She also discussed returning home with her dead baby to prove the child’s ethnicity. “We opened the coffin and took 180 photographs, and everybody in Marshalltown who was curious what colour the baby was got a chance to check it out,” she said. “A lot of them came to look.” Seberg remained in Paris where her mental health problems continued. At 40 she was found dead in her car, after an apparent suicide.
The Seberg case showed the lengths the FBI would go to in order to sabotage those associated with the Panthers, but it also highlighted the pull of the group. New Hollywood stars didn’t have to go as far as Seberg; they could conveniently and safely tap into the group’s energy at fundraisers in Beverly Hills mansions and New York townhouses. Seberg was inspired to start acting after she saw Marlon Brando in The Men in 1950, and 18 years later the pair would be two of the Black Panthers’ most vocal Hollywood supporters. Brando was a boost for the Panthers because he raised their profile, but he was also a way to financially prop up an organisation that was constantly having to find bail money and needed cash to support a rapidly expanding operation.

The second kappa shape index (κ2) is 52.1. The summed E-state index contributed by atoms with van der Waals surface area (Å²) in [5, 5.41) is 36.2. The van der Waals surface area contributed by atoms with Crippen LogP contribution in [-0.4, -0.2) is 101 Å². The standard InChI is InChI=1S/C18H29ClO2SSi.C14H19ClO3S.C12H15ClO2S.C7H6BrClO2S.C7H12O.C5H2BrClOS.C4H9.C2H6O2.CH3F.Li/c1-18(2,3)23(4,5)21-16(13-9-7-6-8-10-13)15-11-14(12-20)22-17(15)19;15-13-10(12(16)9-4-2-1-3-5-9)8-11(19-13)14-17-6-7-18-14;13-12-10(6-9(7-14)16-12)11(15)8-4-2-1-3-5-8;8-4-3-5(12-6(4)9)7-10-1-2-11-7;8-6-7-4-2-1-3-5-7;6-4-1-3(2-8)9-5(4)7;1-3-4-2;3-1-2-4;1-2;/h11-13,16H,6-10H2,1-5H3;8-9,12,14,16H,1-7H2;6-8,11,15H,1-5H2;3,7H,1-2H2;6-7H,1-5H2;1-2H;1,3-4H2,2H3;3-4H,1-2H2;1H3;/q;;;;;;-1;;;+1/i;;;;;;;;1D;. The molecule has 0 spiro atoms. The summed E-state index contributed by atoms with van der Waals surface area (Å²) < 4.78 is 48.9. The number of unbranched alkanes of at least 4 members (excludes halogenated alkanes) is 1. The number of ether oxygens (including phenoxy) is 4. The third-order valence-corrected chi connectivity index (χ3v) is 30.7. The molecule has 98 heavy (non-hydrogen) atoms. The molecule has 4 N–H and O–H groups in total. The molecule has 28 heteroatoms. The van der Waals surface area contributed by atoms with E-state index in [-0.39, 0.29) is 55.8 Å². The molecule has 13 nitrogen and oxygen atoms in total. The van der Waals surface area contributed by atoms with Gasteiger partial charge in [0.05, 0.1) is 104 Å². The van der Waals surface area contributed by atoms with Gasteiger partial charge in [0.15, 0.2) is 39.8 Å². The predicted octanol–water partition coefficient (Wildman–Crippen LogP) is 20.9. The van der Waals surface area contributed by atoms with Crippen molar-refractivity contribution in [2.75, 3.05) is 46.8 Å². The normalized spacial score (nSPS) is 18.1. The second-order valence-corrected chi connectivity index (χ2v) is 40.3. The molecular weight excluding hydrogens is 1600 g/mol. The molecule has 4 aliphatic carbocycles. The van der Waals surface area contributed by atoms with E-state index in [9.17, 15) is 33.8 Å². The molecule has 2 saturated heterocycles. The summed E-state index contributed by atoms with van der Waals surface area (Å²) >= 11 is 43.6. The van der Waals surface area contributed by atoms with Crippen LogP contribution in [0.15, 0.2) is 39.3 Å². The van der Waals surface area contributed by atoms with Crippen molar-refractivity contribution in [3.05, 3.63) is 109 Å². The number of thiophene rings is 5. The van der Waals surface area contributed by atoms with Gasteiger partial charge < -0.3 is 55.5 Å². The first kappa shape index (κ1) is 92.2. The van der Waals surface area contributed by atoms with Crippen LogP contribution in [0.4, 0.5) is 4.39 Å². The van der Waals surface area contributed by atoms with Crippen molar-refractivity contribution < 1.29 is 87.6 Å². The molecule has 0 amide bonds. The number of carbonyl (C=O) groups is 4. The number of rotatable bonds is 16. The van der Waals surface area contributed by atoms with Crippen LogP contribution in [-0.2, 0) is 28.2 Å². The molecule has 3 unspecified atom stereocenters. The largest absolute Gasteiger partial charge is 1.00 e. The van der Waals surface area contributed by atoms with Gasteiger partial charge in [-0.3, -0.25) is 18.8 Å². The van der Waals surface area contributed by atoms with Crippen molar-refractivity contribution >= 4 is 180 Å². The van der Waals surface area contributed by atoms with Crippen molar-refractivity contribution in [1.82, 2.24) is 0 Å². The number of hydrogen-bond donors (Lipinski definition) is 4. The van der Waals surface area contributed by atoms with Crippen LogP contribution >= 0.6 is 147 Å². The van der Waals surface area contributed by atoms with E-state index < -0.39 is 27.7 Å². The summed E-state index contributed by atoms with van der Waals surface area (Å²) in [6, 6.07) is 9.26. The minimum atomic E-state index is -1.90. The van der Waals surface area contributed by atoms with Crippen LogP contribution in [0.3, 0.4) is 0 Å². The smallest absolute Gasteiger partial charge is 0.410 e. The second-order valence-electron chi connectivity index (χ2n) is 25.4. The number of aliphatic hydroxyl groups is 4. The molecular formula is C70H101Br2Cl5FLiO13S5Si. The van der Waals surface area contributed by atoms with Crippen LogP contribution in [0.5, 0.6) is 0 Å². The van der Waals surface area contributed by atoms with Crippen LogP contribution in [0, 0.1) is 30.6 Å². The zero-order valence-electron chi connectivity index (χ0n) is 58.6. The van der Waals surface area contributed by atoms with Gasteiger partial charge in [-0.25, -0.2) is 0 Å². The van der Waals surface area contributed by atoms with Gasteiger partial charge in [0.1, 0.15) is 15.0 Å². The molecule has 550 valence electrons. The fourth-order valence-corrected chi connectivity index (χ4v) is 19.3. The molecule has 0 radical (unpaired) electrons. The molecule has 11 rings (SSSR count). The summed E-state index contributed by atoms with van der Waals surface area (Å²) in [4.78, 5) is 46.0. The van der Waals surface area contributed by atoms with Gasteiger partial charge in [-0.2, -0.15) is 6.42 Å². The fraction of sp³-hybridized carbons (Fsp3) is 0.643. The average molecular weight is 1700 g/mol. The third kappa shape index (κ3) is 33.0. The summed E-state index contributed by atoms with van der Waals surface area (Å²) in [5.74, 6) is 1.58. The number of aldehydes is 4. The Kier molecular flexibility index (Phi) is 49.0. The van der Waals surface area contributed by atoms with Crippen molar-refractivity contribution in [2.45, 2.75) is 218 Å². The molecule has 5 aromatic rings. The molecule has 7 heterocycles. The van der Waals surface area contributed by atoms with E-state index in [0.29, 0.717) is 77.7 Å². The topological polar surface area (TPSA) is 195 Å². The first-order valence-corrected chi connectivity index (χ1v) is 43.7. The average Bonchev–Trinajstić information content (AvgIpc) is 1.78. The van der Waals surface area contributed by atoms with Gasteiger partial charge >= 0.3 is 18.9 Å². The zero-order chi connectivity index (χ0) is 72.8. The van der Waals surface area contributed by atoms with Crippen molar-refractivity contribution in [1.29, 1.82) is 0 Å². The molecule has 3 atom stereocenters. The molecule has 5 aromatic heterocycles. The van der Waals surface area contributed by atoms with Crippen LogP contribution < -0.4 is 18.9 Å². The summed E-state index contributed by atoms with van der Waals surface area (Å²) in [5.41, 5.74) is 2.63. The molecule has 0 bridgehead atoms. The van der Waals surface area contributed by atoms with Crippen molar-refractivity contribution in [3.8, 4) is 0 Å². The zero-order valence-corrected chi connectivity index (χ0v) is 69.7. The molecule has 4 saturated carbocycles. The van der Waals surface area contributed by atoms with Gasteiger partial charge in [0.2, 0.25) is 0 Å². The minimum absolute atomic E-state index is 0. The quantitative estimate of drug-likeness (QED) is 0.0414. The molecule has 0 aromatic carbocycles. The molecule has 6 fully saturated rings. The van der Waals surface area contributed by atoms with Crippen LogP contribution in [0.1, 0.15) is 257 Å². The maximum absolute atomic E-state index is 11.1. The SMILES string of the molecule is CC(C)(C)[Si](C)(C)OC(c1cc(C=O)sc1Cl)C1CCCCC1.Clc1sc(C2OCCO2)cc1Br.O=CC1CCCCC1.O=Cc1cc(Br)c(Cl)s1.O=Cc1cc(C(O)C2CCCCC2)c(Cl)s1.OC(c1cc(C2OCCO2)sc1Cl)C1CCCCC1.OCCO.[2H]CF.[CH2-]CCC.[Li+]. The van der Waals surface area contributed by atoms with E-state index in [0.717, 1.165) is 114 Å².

A donor to the Panthers’ cause, Brando gave the eulogy at the funeral of Bobby Hutton, a teenage Panther who was killed in April 1968 by the Oakland police while trying to surrender. “I’m not going to stand up and make a speech because you’ve been listening to white people for 400 years,” he said, before duly going on to give a speech in which he decried living standards for black Americans. After a fundraiser thrown by Shirley Douglas, then married to Donald Sutherland, senior Panther Bobby Seale reportedly said: “We took Marlon Brando for $10,000, we can take Jean Seberg for $20,000.” They would get a lot more from the New Hollywood cohort.
The list of celebrity donors to the group reads like a who’s who of New (and old) Hollywood. Liz Taylor and Richard Burton signed cheques. Fonda solicited for donations to the Panthers at Taylor’s Oscars party in 1970. Mia Farrow, Shirley MacLaine and Barbra Streisand all contributed.